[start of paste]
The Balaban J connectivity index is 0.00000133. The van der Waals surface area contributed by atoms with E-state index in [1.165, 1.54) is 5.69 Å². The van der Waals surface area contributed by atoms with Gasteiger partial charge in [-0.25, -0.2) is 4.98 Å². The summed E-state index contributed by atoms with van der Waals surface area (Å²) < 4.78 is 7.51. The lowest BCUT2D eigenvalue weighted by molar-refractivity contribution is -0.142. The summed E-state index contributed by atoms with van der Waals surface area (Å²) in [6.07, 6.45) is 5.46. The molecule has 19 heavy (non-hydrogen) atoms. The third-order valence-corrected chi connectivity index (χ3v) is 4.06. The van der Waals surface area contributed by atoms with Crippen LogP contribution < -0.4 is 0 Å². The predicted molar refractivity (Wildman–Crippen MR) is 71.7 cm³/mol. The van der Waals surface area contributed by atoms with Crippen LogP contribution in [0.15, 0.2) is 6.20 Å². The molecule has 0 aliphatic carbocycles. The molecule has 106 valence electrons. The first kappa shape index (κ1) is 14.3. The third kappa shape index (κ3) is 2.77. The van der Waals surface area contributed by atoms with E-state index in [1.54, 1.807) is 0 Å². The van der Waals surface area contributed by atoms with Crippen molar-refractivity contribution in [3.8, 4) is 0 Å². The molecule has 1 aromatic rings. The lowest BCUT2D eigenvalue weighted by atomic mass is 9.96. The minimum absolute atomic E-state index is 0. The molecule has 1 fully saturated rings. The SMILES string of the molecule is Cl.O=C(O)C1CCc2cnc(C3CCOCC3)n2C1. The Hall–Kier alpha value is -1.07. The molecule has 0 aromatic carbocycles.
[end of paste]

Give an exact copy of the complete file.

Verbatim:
The Balaban J connectivity index is 0.00000133. The van der Waals surface area contributed by atoms with E-state index in [1.165, 1.54) is 5.69 Å². The van der Waals surface area contributed by atoms with Gasteiger partial charge in [-0.25, -0.2) is 4.98 Å². The summed E-state index contributed by atoms with van der Waals surface area (Å²) < 4.78 is 7.51. The lowest BCUT2D eigenvalue weighted by molar-refractivity contribution is -0.142. The summed E-state index contributed by atoms with van der Waals surface area (Å²) in [6.07, 6.45) is 5.46. The molecule has 19 heavy (non-hydrogen) atoms. The third-order valence-corrected chi connectivity index (χ3v) is 4.06. The van der Waals surface area contributed by atoms with Crippen LogP contribution < -0.4 is 0 Å². The predicted molar refractivity (Wildman–Crippen MR) is 71.7 cm³/mol. The van der Waals surface area contributed by atoms with Crippen LogP contribution in [0.15, 0.2) is 6.20 Å². The molecule has 0 aliphatic carbocycles. The molecule has 106 valence electrons. The first kappa shape index (κ1) is 14.3. The third kappa shape index (κ3) is 2.77. The van der Waals surface area contributed by atoms with E-state index in [1.54, 1.807) is 0 Å². The van der Waals surface area contributed by atoms with Crippen molar-refractivity contribution in [3.8, 4) is 0 Å². The molecule has 1 aromatic rings. The lowest BCUT2D eigenvalue weighted by atomic mass is 9.96. The minimum absolute atomic E-state index is 0. The molecule has 1 fully saturated rings. The SMILES string of the molecule is Cl.O=C(O)C1CCc2cnc(C3CCOCC3)n2C1. The Hall–Kier alpha value is -1.07. The molecule has 0 aromatic carbocycles.